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THE WAY WE PLAY THE GAME
KAREN S. SCHNEIDER
February 27, 2012
After the hit that left Jack Jablonski paralyzed, the state of Minnesota rewrote its high school rules, but one hockey mom still agonizes over the choices she—and every parent in her position—has to make
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February 27, 2012

The Way We Play The Game

After the hit that left Jack Jablonski paralyzed, the state of Minnesota rewrote its high school rules, but one hockey mom still agonizes over the choices she—and every parent in her position—has to make

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In an ideal world Jabby would never have skated onto the ice in the third period for Benilde--St. Margaret's School in its junior varsity game against Wayzata High on Dec. 30. A crafty forward with a knack for scoring, Jack, 16, had always been a star on his Minneapolis Storm association teams, but the jump to high school from association hockey is generally a difficult one. He made varsity this season as a third- or fourth-liner, and his coach, Ken Pauly, sometimes had the sophomore play a period or two with the junior varsity to get him more ice time.

Jack scored the first goal of the game against Wayzata and played through the first two periods. Since Minnesota State High School League (MSHSL) rules limit a player to four periods every 24 hours, Leslie knew he would have preferred to sit and play more minutes with the Red Knights' varsity in its game against Maple Grove High later that night. She was bummed, too; she wanted to see him skate up. Plus, she says, "the [jayvee] game was getting a bit rough."

It was unusual for Leslie to be standing behind the curve in the end boards with her husband, Mike, watching Jack chase a puck in the offensive zone. Typically, she sits in the stands with the other moms. But she and Mike had been chatting between periods, and for some reason she stayed. Leslie was separated from her son by a plate of glass and a few feet when, five minutes and 48 seconds into the third period, Jack was hit from behind by a Wayzata forward and flew headfirst into the boards.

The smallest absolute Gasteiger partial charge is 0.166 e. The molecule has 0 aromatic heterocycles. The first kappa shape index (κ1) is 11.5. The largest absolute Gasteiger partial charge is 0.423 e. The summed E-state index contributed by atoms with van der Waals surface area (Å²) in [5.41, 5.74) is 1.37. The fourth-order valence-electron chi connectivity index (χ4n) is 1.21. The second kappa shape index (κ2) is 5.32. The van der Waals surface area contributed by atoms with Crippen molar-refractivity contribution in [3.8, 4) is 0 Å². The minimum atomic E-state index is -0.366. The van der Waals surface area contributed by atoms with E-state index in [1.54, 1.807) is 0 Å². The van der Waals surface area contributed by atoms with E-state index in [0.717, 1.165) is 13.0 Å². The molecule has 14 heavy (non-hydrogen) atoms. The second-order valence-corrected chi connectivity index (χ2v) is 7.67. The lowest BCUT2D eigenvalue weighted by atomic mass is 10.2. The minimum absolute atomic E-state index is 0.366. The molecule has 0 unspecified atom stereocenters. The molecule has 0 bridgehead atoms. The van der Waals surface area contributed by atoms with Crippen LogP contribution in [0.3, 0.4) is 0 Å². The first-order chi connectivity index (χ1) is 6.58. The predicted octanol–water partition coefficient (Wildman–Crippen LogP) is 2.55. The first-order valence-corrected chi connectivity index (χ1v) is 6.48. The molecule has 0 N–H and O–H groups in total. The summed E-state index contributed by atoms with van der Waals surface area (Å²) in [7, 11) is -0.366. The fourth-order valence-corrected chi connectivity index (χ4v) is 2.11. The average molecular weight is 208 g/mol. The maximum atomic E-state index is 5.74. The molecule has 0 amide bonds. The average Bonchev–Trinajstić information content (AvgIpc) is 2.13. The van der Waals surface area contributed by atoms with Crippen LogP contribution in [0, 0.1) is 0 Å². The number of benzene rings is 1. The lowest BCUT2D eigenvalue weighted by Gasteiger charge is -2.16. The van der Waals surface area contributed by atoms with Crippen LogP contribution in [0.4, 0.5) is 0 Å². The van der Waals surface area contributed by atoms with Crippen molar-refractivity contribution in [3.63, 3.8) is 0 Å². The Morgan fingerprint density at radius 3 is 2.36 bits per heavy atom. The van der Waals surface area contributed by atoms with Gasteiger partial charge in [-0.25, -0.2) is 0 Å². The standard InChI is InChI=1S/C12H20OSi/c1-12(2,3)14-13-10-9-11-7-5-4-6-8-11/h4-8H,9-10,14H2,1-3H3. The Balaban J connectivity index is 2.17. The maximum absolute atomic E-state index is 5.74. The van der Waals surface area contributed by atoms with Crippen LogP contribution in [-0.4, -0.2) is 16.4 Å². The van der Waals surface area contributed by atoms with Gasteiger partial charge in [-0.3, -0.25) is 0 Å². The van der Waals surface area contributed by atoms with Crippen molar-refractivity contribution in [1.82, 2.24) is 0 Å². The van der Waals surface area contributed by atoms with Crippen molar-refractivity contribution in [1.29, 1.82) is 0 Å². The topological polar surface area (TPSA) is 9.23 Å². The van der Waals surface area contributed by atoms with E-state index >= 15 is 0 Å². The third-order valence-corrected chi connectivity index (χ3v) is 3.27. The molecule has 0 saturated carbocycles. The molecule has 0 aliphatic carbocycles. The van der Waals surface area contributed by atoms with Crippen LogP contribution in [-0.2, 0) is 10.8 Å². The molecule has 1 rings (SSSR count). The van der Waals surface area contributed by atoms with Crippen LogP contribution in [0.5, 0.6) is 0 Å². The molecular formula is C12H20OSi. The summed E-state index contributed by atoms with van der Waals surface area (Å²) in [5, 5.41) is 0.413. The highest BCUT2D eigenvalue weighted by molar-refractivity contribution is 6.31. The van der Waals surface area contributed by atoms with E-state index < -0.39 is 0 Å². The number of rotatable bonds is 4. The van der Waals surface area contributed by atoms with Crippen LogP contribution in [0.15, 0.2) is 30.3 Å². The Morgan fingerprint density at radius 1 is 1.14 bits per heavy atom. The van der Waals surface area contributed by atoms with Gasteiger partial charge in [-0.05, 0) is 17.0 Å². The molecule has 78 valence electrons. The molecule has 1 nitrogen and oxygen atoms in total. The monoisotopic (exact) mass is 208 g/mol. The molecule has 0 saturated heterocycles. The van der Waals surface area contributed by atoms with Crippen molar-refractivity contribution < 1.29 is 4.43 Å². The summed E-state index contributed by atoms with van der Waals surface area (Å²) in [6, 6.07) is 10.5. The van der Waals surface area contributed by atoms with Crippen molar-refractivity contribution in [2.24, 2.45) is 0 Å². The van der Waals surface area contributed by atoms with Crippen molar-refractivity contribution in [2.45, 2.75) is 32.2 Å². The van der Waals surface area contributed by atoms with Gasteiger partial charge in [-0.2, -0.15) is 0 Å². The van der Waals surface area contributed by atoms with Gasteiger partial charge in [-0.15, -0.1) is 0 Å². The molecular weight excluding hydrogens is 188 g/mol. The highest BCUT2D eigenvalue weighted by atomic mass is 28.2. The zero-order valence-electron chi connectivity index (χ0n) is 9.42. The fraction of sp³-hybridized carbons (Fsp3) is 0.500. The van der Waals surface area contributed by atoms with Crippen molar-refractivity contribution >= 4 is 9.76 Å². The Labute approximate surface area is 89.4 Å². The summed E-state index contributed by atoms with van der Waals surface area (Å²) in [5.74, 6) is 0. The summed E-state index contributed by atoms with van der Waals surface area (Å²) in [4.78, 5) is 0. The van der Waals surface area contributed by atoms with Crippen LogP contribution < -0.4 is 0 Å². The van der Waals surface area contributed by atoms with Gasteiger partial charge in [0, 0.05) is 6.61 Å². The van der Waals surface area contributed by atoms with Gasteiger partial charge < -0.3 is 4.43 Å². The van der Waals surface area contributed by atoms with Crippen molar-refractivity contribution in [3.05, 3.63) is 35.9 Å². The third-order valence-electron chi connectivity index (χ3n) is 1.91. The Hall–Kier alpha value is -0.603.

"When your son goes down, you count to five, and you say, O.K., get up. But he didn't," says Mike.

"I knew something was wrong when he didn't get up," says Leslie. "He always gets up."

Mike was the first to go out on the ice. Leslie couldn't move. Someone pushed her out there; she doesn't remember who. "When he said, 'Mom, I can't move,' I almost collapsed on top of him."

In the first days after Jack is injured—he is paralyzed from the elbows down—news spreads on Facebook and Twitter, from hockey family to hockey family and across the globe: Japan, Australia, England, China. Messages pour in on Jack's website at CaringBridge.org (which provides free sites to people dealing with health challenges). People visit by the thousands. Ten thousand. A hundred thousand. Half a million. While Jack lies in the pediatric intensive care unit of Hennepin County Medical Center, his head locked in place by a halo, a feeding tube running down his nose, his family is gathering for Mass at Christ the King church. Not his parents or his 13-year-old brother, Max, but his hockey family: row after row of players from area teams, all in their uniforms, their faces ashen. The boy who hit Jack sits with his father. They both sob throughout the service.

It is one thing to know you play a dangerous game. It is another to walk into a hospital room and see your best friend immobilized on a bed. Sixteen-year-old sophomore Zack Hale has played on a line with Jack from Mites into high school. He was on the ice when Jack went down. At first he didn't understand the gravity of it; he finished the game, a 3--3 tie that Benilde--St. Margaret's won in a shootout. "I thought he'd be out for a while and then come back and play," Zack says. Two days later he visited Jack for the first time. "Right when I walked in, I just broke down," he says. "I started crying. I couldn't stop."

Like everyone else in our community, Zack is suffering. The fund-raisers and prayers help, but for days he struggles to focus in class. He can't sleep. Neither can I. My heart races. Nerves underneath my skin jump and twitch. I take Ambien to sleep, but even then, my eyes pop open at 3 a.m., my heart pounding as I think of Jack opening his own eyes and wondering, in that second between sleep and wakefulness, if it was all a bad dream.

For weeks Jack's family sets up camp in a family suite at HCMC. They sleep there, they shower there. Max reads aloud the messages that pour in for Jack. Max also holds the phone to his brother's ear during calls from Wayne Gretzky, Alexander Ovechkin and other NHL luminaries. A team of hockey parents are on call to do whatever the family might need—drive Max, a Storm Pee Wee A player, to a game, water the plants at home, feed the dog, clean the toilets, anything. For the Jablonskis, there is before and after, and inside and outside. Before, Mike, 54, is a sales manager at 3M. Leslie, 52, is in p.r. After, he is on leave and she has put her business on hold.

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